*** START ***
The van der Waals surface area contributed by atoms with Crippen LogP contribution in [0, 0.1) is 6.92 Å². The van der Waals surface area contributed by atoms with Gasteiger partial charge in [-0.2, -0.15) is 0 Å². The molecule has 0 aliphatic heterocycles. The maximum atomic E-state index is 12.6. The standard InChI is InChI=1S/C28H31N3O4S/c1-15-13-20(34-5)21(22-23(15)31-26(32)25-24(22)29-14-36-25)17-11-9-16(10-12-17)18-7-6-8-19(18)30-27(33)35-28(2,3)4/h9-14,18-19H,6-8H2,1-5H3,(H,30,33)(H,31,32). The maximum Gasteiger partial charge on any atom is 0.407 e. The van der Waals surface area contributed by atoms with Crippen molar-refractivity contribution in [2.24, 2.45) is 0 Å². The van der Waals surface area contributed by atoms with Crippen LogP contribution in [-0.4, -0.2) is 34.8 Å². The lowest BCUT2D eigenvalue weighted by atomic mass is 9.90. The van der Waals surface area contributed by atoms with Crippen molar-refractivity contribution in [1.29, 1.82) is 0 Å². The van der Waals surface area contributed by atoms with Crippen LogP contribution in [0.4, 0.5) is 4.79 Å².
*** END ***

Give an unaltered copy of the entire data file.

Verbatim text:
The van der Waals surface area contributed by atoms with Crippen LogP contribution in [0, 0.1) is 6.92 Å². The van der Waals surface area contributed by atoms with Gasteiger partial charge in [-0.2, -0.15) is 0 Å². The molecule has 0 aliphatic heterocycles. The maximum atomic E-state index is 12.6. The standard InChI is InChI=1S/C28H31N3O4S/c1-15-13-20(34-5)21(22-23(15)31-26(32)25-24(22)29-14-36-25)17-11-9-16(10-12-17)18-7-6-8-19(18)30-27(33)35-28(2,3)4/h9-14,18-19H,6-8H2,1-5H3,(H,30,33)(H,31,32). The maximum Gasteiger partial charge on any atom is 0.407 e. The van der Waals surface area contributed by atoms with Crippen molar-refractivity contribution in [2.24, 2.45) is 0 Å². The van der Waals surface area contributed by atoms with Crippen LogP contribution in [-0.4, -0.2) is 34.8 Å². The lowest BCUT2D eigenvalue weighted by atomic mass is 9.90. The van der Waals surface area contributed by atoms with Crippen molar-refractivity contribution in [1.29, 1.82) is 0 Å². The van der Waals surface area contributed by atoms with Crippen LogP contribution in [0.4, 0.5) is 4.79 Å².